My recent Postdoctoral position was in the GeoHistorical Data team, for the project Belle Epoque. The goal is to perform geocoding of historical addresses (aka given an input address and date, find the position on the map). The projetc heavily relies on extracting information from historical map, and use of database tricks (inheritance, indexes) to robustly and quickly find the geohistorical object that matches the input address and date. Among the difficulties, everything is fuzzy for geohistorical data : the date of course, but also the spatial position, and even the historical name (misspelling, errors, etc.).
The project led to the developpement of a prototype web GUI (js, based on Leaflet) for collaborative editing.
The latest developments in digital have provided large data sets that can increasingly easily be accessed and used. These data sets often contain indirect localisation information, such as historical addresses. Historical geocoding is the process of transforming the indirect localisation information to direct localisation that can be placed on a map, which enables spatial analysis and cross-referencing. Many efficient geocoders exist for current addresses, but they do not deal with the temporal aspect and are based on a strict hierarchy (…, city, street, house number) that is hard or impossible to use with historical data. Indeed historical data are full of uncertainties (temporal aspect, semantic aspect, spatial precision, confidence in historical source, …) that can not be resolved, as there is no way to go back in time to check. We propose an open source, open data, extensible solution for geocoding that is based on the building of gazetteers composed of geohistorical objects extracted from historical topographical maps. Once the gazetteers are available, geocoding an historical address is a matter of finding the geohistorical object in the gazetteers that is the best match to the historical address. The matching criteriae are customisable and include several dimensions (fuzzy semantic, fuzzy temporal, scale, spatial precision …). As the goal is to facilitate historical work, we also propose web-based user interfaces that help geocode (one address or batch mode) and display over current or historical topographical maps, so that they can be checked and collaboratively edited. The system is tested on Paris city for the 19-20th centuries, shows high returns rate and is fast enough to be used interactively.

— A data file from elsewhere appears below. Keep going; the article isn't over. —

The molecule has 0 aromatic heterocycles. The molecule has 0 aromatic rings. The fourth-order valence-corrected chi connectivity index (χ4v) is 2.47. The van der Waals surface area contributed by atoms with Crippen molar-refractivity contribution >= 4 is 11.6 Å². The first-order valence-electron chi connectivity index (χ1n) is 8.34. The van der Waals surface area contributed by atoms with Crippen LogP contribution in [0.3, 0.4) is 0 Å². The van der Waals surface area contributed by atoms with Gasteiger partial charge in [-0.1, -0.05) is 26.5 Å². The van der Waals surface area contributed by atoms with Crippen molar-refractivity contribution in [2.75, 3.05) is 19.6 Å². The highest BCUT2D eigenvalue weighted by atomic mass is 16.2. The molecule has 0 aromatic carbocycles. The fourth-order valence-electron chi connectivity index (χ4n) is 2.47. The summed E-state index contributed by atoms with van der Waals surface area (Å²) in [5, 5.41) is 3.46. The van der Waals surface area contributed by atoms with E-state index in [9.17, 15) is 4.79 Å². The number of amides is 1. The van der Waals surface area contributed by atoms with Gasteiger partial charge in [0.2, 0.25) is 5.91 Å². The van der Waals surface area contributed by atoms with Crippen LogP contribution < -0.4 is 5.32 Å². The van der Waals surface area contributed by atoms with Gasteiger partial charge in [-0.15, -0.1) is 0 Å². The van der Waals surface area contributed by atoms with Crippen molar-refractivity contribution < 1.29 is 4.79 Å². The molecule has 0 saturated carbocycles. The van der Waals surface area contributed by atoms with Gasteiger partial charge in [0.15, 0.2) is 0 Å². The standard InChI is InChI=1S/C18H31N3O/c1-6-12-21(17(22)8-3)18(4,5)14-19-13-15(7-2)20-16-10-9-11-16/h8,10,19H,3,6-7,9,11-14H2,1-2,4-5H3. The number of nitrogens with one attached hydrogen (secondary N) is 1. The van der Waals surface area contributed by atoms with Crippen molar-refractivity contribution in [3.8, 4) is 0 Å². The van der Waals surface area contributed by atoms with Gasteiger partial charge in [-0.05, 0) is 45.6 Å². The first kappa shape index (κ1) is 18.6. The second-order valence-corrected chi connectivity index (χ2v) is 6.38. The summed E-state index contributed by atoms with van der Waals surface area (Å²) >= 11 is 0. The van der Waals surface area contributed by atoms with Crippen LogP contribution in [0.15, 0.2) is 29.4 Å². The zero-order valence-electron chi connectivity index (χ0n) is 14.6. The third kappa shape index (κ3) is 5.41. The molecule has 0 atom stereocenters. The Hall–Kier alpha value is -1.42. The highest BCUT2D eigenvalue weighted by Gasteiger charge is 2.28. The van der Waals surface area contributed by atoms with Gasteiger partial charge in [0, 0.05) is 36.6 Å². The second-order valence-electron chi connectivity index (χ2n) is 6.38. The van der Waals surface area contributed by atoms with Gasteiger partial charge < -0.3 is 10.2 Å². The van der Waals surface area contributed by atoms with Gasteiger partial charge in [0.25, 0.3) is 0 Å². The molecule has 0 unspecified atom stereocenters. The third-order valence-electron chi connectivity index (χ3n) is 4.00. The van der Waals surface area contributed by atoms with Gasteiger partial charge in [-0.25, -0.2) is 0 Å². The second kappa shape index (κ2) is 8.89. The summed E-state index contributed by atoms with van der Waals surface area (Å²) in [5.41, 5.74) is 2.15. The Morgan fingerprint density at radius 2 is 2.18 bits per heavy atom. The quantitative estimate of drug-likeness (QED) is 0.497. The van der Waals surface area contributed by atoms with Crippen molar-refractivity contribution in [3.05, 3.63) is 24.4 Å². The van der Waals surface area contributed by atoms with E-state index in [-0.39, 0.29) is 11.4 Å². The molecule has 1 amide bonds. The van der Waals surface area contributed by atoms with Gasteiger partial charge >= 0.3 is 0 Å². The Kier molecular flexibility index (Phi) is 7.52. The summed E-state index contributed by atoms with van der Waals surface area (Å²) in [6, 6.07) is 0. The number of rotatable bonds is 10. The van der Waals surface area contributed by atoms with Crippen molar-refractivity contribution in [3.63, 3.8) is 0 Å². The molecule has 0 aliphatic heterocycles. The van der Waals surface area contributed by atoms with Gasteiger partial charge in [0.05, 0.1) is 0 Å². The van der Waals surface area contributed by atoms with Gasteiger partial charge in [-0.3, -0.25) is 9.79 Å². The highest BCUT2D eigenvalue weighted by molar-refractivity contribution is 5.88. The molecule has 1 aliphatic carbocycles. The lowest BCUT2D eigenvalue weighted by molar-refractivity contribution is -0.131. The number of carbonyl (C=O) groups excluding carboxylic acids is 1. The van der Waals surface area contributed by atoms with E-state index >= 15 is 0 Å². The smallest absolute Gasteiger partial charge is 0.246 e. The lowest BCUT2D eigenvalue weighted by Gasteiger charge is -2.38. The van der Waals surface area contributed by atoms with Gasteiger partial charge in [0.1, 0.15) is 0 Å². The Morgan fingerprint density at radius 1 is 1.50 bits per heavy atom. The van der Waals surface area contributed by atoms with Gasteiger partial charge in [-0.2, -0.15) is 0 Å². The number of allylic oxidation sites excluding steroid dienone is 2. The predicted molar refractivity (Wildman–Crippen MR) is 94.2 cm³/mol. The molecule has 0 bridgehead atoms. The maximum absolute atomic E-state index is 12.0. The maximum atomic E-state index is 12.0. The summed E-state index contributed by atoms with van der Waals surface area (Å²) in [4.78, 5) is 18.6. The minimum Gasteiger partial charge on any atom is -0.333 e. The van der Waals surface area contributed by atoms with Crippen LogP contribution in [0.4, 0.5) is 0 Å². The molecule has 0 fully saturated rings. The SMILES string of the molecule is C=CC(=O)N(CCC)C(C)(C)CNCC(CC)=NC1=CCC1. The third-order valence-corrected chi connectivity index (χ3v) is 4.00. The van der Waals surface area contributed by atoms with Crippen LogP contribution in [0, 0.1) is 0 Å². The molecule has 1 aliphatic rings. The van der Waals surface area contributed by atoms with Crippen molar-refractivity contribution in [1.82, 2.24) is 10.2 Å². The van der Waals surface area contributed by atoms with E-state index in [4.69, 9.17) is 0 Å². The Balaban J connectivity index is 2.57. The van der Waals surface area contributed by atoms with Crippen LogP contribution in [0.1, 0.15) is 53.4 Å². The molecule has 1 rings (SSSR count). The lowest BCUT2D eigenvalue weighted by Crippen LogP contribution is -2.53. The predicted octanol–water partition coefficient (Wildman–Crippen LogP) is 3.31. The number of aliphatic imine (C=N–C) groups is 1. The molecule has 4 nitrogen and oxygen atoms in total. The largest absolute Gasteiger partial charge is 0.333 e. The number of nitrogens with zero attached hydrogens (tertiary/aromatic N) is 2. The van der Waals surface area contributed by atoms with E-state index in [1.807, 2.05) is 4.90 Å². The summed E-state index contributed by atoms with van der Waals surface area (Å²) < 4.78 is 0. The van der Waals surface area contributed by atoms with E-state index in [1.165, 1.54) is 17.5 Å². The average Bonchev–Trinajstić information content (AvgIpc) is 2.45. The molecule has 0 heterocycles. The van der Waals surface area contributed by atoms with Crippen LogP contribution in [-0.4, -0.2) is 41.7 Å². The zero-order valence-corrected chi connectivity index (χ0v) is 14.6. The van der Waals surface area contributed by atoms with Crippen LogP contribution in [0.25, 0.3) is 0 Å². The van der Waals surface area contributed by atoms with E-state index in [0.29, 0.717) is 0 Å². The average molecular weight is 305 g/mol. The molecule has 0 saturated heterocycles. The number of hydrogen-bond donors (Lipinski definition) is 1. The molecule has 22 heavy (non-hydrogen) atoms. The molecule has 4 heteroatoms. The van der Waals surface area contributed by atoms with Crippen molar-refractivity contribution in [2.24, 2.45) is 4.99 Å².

The article is very much work in progress, an early version is available on arxiv